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In Your Face Online 

Editor:

It is obvious that many people are concerned and angry concerning the amount of loitering and crime in relation to the homeless population in Humboldt County ("The Pitchfork and the Mouse," Oct. 22). Many feel that the amount of transients and "tweakers" in the area are creating more crime and are a danger to the law abiding citizens who live here. These worries are not unfounded. It is true that drug abuse is rampant in the homeless population and crime is related to these issues.

To combat this apparent increase in crime, Facebook groups have been formed and protests have been held to let it be known that crime and dereliction will not be tolerated. Signs reading "honk if you hate tweakers GTFO" and "get the scum off our streets" are commonplace at these gatherings. While I realize the frustrations voiced at these forums are partially just people venting, the sentiments behind their comments are dangerous.

The quest for clean, safe streets is by all means a just cause; however the route these people are taking to reach their ultimate goal is troubling. It seems that they just want the transients and homeless people to go away. They want them to be homeless somewhere else, anywhere else; just not here. They do not want to help these people; they want to forget about them. They choose to disregard the core causes of homelessness and drug abuse, such as rampant poverty and, to a much greater extent, mental illness. We need to help these people, not just sweep them under the rug. These problems will never be solved until we stop them at their source.

Chad Friefeld, Arcata

Editor:

A recurring theme in Linda Stansberry's cover story, "The Pitchfork and the Mouse," is that people need to restrain themselves on social media. She quotes a psychotherapist who claims that social media "can contribute to a lack of judgment and critical thinking ..." and that "being online comes with a culture of immediacy." Isn't that the exact description of someone who's intoxicated or high on drugs?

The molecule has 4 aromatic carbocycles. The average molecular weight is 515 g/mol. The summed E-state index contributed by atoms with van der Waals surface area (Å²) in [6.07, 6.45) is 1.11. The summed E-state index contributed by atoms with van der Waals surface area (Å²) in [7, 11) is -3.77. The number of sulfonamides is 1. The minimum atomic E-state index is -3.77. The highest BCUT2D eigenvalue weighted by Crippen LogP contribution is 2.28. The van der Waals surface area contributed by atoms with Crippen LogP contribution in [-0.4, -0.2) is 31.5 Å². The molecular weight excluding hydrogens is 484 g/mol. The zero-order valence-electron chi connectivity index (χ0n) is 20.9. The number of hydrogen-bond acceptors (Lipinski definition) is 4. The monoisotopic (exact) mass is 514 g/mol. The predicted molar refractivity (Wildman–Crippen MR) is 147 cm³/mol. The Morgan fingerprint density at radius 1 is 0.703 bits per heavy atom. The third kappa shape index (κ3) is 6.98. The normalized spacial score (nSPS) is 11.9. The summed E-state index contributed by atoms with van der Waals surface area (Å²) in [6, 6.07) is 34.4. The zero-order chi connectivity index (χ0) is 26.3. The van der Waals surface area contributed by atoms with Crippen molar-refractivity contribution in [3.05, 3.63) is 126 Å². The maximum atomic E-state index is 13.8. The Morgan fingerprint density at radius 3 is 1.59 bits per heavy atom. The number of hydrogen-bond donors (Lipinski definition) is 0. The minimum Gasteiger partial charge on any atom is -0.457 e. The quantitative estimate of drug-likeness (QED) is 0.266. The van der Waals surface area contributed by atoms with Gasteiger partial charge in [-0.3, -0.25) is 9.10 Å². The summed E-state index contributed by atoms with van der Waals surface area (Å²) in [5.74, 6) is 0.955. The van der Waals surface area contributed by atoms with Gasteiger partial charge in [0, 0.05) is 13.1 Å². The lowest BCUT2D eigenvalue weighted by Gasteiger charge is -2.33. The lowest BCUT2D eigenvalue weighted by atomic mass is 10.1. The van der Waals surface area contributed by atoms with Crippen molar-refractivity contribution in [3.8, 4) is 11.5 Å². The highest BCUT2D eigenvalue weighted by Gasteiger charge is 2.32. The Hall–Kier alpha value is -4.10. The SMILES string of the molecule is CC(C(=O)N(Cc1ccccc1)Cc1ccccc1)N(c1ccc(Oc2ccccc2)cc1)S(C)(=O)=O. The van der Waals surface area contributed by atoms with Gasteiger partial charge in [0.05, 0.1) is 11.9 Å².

Yet law-abiding people using social media (on their own dime) are the ones being asked to exercise restraint. Meanwhile chronic alcoholics and drug users are to be treated with respect.

What's wrong with this picture?

Susan Dodd, Eureka

Editor:

Is it any surprise that aggressiveness goes up and maturity goes down when social media is involved? This isn't brain surgery, people. There's very little accountability when it comes to attacking someone in the virtual world, so of course folks are going to let their nasty side show. If you can't take the heat, then get off the playground.

I hope that it never becomes illegal to be a dirty underhanded little brat on Facebook, because then we'll know that political correctness has gone entirely too far.

On to the other topic of the article, vigilante neighborhood watch groups; more power to 'em. It's better than the government's strong-arm men (the cops), who have no clue what's going on in our neighborhoods, coming in from the outside to mediate our conflicts. Every community has the right to define who it wants to exclude. The NCJ seems to favor indulging drugs and crime at the expense of hardworking folks that want to protect their homes and families.

Life isn't a love fest where we all accept each other, that's unrealistic hippy hogwash. Maybe you folks would prefer that there was no such thing as conflict, unpopular speech, discrimination, exclusion, unpleasant discourse and witch hunts, but that's because you support a far greater evil: state-mandated niceness and conformity. I prefer to retain my freedom, thanks.

Janelle Andersen, Eureka


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